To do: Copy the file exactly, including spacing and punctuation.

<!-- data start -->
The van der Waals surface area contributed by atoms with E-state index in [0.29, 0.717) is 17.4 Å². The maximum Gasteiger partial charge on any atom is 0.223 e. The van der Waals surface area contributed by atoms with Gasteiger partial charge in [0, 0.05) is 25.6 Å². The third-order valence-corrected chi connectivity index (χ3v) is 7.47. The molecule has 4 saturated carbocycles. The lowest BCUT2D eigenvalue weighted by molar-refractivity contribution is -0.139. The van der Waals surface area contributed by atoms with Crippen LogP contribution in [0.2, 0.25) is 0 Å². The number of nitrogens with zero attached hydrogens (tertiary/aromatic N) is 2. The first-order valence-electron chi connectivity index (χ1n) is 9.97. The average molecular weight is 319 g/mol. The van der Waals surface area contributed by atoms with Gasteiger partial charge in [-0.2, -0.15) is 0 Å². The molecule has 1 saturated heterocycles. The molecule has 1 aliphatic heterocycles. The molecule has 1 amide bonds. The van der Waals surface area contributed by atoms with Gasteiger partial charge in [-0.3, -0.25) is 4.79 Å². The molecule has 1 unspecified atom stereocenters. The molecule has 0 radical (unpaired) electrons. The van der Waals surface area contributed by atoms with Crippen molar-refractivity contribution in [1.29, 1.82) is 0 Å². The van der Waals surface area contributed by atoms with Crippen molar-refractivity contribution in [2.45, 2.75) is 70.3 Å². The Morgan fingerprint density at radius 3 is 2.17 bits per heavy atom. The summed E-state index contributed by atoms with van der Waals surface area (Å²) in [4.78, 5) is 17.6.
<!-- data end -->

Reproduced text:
The van der Waals surface area contributed by atoms with E-state index in [0.29, 0.717) is 17.4 Å². The maximum Gasteiger partial charge on any atom is 0.223 e. The van der Waals surface area contributed by atoms with Gasteiger partial charge in [0, 0.05) is 25.6 Å². The third-order valence-corrected chi connectivity index (χ3v) is 7.47. The molecule has 4 saturated carbocycles. The lowest BCUT2D eigenvalue weighted by molar-refractivity contribution is -0.139. The van der Waals surface area contributed by atoms with Crippen LogP contribution in [0.2, 0.25) is 0 Å². The number of nitrogens with zero attached hydrogens (tertiary/aromatic N) is 2. The first-order valence-electron chi connectivity index (χ1n) is 9.97. The average molecular weight is 319 g/mol. The van der Waals surface area contributed by atoms with Gasteiger partial charge in [-0.2, -0.15) is 0 Å². The molecule has 1 saturated heterocycles. The molecule has 1 aliphatic heterocycles. The molecule has 1 amide bonds. The van der Waals surface area contributed by atoms with Gasteiger partial charge in [-0.3, -0.25) is 4.79 Å². The molecule has 1 unspecified atom stereocenters. The molecule has 0 radical (unpaired) electrons. The van der Waals surface area contributed by atoms with Crippen molar-refractivity contribution in [1.29, 1.82) is 0 Å². The van der Waals surface area contributed by atoms with Crippen molar-refractivity contribution in [2.45, 2.75) is 70.3 Å². The Morgan fingerprint density at radius 3 is 2.17 bits per heavy atom. The summed E-state index contributed by atoms with van der Waals surface area (Å²) in [4.78, 5) is 17.6.